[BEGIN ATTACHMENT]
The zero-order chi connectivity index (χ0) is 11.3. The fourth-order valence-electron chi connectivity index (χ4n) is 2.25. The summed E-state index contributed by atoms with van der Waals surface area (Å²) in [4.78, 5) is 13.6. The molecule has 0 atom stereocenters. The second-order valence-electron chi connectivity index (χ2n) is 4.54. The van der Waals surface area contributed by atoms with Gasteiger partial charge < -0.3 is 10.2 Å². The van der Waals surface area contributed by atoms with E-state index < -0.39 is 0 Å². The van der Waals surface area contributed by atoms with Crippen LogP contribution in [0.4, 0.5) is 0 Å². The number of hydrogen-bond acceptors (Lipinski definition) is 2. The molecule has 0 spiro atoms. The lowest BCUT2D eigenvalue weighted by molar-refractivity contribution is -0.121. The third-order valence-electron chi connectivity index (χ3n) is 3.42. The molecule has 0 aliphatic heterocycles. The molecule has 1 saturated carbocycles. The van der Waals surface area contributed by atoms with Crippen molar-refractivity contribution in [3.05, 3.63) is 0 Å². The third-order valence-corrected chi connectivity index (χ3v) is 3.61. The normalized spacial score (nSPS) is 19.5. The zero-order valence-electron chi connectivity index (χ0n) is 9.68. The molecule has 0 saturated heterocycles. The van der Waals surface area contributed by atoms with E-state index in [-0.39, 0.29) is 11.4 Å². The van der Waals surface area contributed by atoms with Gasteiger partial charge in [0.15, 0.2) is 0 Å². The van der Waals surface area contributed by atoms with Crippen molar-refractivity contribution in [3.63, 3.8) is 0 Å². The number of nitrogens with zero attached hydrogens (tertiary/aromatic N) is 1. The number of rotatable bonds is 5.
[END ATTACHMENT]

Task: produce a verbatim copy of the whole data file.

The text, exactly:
The zero-order chi connectivity index (χ0) is 11.3. The fourth-order valence-electron chi connectivity index (χ4n) is 2.25. The summed E-state index contributed by atoms with van der Waals surface area (Å²) in [4.78, 5) is 13.6. The molecule has 0 atom stereocenters. The second-order valence-electron chi connectivity index (χ2n) is 4.54. The van der Waals surface area contributed by atoms with Gasteiger partial charge < -0.3 is 10.2 Å². The van der Waals surface area contributed by atoms with E-state index < -0.39 is 0 Å². The van der Waals surface area contributed by atoms with Crippen LogP contribution in [0.4, 0.5) is 0 Å². The number of hydrogen-bond acceptors (Lipinski definition) is 2. The molecule has 0 spiro atoms. The lowest BCUT2D eigenvalue weighted by molar-refractivity contribution is -0.121. The third-order valence-electron chi connectivity index (χ3n) is 3.42. The molecule has 0 aliphatic heterocycles. The molecule has 1 saturated carbocycles. The van der Waals surface area contributed by atoms with Crippen molar-refractivity contribution in [3.05, 3.63) is 0 Å². The third-order valence-corrected chi connectivity index (χ3v) is 3.61. The normalized spacial score (nSPS) is 19.5. The zero-order valence-electron chi connectivity index (χ0n) is 9.68. The molecule has 0 saturated heterocycles. The van der Waals surface area contributed by atoms with E-state index in [-0.39, 0.29) is 11.4 Å². The van der Waals surface area contributed by atoms with Gasteiger partial charge in [0.15, 0.2) is 0 Å². The van der Waals surface area contributed by atoms with Crippen molar-refractivity contribution in [3.63, 3.8) is 0 Å². The number of nitrogens with zero attached hydrogens (tertiary/aromatic N) is 1. The number of rotatable bonds is 5.